By this point, Laura had become quite the pro at the scooter. I had had a go of it earlier in the day (which ended up costing us $65 for a new paint job), but soon decided my inexperienced hand might become a liability. Laura was the only driver now. Heading past the lighthouse south out of town we found long uninhabited straightaways cutting through the ruinate woodlands, where Laura revved it and we topped out at 57 KPH.

That evening we headed back to the beachfront for a late dinner at a hut selling jerk chicken. The cook was a kind man who worked there with his wife, and since we were his only customers he lit up a spliff and sat down with us. He told us all about the crazy spring breakers and how rude and loud they were, doing every drug under the moon, from coke and heroin to acid and pills. He emphasized with us over and over that he strictly smoked the ganja and seemed disgusted by the tourists for their heathen ways. I didn’t argue with him, though he did think their rampant sex and skinny-dipping was shameful. :-/ Too tired from our busy day, we missed out on the live music again and fell asleep on the early side of things.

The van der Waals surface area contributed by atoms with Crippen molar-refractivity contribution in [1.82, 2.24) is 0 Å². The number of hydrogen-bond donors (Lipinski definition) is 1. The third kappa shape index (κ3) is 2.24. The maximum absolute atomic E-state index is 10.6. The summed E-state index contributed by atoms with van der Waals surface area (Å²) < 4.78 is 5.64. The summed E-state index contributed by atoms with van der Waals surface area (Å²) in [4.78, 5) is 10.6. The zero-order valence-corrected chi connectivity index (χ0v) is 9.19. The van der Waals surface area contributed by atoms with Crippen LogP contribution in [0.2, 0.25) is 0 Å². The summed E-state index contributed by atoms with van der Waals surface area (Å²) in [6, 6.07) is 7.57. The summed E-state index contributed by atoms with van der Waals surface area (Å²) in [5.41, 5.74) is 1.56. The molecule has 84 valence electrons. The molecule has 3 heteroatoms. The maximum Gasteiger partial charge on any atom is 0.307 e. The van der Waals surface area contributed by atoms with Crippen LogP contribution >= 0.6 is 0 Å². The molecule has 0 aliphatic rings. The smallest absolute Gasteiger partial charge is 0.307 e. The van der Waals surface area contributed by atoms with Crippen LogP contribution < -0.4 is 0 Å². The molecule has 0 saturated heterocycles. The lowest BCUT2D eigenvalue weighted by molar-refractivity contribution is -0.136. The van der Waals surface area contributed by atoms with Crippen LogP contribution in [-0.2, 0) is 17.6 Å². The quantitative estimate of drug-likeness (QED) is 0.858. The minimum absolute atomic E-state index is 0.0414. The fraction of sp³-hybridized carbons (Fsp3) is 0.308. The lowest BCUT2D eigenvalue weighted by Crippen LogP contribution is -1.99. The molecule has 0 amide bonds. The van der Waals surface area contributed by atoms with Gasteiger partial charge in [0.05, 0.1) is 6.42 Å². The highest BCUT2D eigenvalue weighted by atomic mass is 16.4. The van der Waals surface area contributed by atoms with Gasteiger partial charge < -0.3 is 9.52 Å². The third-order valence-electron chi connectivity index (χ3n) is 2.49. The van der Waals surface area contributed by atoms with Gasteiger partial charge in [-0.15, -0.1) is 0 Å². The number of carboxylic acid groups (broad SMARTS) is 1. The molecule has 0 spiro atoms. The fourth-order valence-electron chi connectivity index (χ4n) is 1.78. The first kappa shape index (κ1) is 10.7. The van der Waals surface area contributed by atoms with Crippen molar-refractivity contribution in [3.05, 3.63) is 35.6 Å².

Our final morning, we decided to enjoy the beach life one more time, crossing the road and claiming two shaded beach chairs. We purloined a crossword, read our books, and took a quick dip in the calm water. Then we battled it out in a final ping pong match, playing the onshore breeze as we spun winners back and forth.


  1. Sounds like you know how to have fun. Every bit of it sounds intriguing.

  2. Wow! I love the detail...feel like I was there. Interesting about all the hustling from the locals, and the conversation with the cook about the spring breakers. The scooter and snorkeling etc sound like fun! All of it sounds like fun! You two are very adventurous